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Some Foreseeable Disasters of the Global Economy: The High Cost of Neglecting Keynes’s Approach

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The paper revisits some foreseeable disasters of the recent history of the global economy, from the consequences of the failed attempt to construct a disciplinary order based on the Washington Consensus paradigm, to the current global crisis, which dramatically showed the vulnerability of the ʺBretton Woods 2ʺ order and contributed to the widespread adoption in Europe of austerity programs. We argue that the historical evolution of the international non‐system since the collapse of the Bretton Woods regime can be regarded as the complete repudiation of the essence itself, and general philosophy, of Keynes’s international economics. We aim at demonstrating, conversely, that Keynesʹs international macroeconomics is the result of the development of an extremely powerful “complexity approach” to international economic relations, and that it still provides a mostly needed theoretical reference to construct, as Keynes himself would say, a "sounder political economy between all nations".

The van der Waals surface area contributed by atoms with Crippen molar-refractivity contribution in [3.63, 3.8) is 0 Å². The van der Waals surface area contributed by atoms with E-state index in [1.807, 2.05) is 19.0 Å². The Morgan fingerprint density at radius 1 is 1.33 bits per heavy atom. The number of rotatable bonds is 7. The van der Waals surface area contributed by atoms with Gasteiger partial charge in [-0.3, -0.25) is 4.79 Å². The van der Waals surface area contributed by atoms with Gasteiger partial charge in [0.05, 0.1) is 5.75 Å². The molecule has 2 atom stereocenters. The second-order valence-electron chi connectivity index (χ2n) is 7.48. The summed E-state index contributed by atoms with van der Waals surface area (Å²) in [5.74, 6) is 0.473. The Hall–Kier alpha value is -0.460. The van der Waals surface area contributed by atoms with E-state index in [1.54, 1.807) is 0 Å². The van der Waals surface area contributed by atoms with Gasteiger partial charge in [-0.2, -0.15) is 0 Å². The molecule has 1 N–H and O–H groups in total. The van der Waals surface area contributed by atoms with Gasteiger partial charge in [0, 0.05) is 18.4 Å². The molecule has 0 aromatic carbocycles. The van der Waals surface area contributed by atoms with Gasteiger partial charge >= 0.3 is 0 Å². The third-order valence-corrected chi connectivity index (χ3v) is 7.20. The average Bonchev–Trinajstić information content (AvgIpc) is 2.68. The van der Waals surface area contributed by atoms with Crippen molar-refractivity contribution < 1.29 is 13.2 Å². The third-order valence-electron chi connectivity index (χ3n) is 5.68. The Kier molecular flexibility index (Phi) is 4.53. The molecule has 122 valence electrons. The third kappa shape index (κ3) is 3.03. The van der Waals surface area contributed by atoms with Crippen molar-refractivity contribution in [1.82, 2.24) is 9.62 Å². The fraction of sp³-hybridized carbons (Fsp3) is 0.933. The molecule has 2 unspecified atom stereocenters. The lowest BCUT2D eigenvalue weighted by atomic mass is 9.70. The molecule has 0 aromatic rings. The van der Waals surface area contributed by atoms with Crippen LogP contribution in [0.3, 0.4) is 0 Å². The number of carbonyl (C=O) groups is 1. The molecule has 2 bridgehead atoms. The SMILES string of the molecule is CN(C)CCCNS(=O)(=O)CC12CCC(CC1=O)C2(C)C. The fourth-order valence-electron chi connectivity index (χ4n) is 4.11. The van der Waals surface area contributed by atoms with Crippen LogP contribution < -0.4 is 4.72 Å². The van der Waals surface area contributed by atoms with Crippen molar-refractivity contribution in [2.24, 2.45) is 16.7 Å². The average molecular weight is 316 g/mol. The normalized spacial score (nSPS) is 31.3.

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  • Carabelli Anna M. & Cedrini Mario A., 2012. "Some Foreseeable Disasters of the Global Economy: The High Cost of Neglecting Keynes’s Approach," CESMEP Working Papers 201201, University of Turin.
  • Handle: RePEc:uto:cesmep:201201
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    3. Marco Novarese & Salvatore Rizzello, 2004. "Origin and Recent Development of Experimental Economics," Method and Hist of Econ Thought 0409001, EconWPA.
    4. Kahneman, Daniel & Tversky, Amos, 1979. "Prospect Theory: An Analysis of Decision under Risk," Econometrica, Econometric Society, vol. 47(2), pages 263-291, March.
    5. Salvatore Rizzello & Margherita Turvani, 2002. "Subjective Diversity and Social Learning: A Cognitive Perspective for Understanding Institutional Behavior," Constitutional Political Economy, Springer, vol. 13(2), pages 197-210, June.
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